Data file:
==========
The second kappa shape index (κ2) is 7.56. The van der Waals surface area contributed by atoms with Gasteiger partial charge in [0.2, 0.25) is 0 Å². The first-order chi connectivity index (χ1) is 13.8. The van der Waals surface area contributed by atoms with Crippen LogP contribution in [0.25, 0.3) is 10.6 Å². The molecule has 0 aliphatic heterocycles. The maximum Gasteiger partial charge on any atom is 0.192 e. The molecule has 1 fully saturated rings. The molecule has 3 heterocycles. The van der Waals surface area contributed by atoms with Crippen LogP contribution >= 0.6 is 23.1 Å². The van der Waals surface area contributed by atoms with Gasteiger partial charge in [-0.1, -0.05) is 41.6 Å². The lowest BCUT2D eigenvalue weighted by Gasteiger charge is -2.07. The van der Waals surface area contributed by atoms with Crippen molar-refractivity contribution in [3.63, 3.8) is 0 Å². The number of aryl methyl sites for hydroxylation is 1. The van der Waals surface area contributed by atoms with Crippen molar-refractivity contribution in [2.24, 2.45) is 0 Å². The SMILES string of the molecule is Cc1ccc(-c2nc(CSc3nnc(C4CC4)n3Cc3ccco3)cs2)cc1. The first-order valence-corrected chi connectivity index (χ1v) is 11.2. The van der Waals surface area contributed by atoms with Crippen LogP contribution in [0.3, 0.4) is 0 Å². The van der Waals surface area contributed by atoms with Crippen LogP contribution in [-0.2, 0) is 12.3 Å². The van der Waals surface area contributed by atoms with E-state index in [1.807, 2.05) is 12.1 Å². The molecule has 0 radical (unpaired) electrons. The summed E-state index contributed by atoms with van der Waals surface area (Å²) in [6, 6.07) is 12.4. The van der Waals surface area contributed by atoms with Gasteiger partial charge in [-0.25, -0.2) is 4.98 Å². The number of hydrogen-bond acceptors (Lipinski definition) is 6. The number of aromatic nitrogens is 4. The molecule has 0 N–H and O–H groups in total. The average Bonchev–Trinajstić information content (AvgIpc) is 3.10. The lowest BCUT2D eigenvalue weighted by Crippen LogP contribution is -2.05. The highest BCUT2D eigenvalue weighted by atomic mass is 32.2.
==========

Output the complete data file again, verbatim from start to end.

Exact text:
The second kappa shape index (κ2) is 7.56. The van der Waals surface area contributed by atoms with Gasteiger partial charge in [0.2, 0.25) is 0 Å². The first-order chi connectivity index (χ1) is 13.8. The van der Waals surface area contributed by atoms with Crippen LogP contribution in [0.25, 0.3) is 10.6 Å². The molecule has 0 aliphatic heterocycles. The maximum Gasteiger partial charge on any atom is 0.192 e. The molecule has 1 fully saturated rings. The molecule has 3 heterocycles. The van der Waals surface area contributed by atoms with Crippen LogP contribution >= 0.6 is 23.1 Å². The van der Waals surface area contributed by atoms with Gasteiger partial charge in [-0.1, -0.05) is 41.6 Å². The lowest BCUT2D eigenvalue weighted by Gasteiger charge is -2.07. The van der Waals surface area contributed by atoms with Crippen molar-refractivity contribution in [3.63, 3.8) is 0 Å². The number of aryl methyl sites for hydroxylation is 1. The van der Waals surface area contributed by atoms with Crippen molar-refractivity contribution in [2.24, 2.45) is 0 Å². The SMILES string of the molecule is Cc1ccc(-c2nc(CSc3nnc(C4CC4)n3Cc3ccco3)cs2)cc1. The first-order valence-corrected chi connectivity index (χ1v) is 11.2. The van der Waals surface area contributed by atoms with Crippen LogP contribution in [0.3, 0.4) is 0 Å². The van der Waals surface area contributed by atoms with Crippen LogP contribution in [-0.2, 0) is 12.3 Å². The van der Waals surface area contributed by atoms with E-state index in [1.807, 2.05) is 12.1 Å². The molecule has 0 radical (unpaired) electrons. The summed E-state index contributed by atoms with van der Waals surface area (Å²) in [6, 6.07) is 12.4. The van der Waals surface area contributed by atoms with Gasteiger partial charge in [-0.25, -0.2) is 4.98 Å². The number of hydrogen-bond acceptors (Lipinski definition) is 6. The number of aromatic nitrogens is 4. The molecule has 0 N–H and O–H groups in total. The average Bonchev–Trinajstić information content (AvgIpc) is 3.10. The lowest BCUT2D eigenvalue weighted by Crippen LogP contribution is -2.05. The highest BCUT2D eigenvalue weighted by atomic mass is 32.2.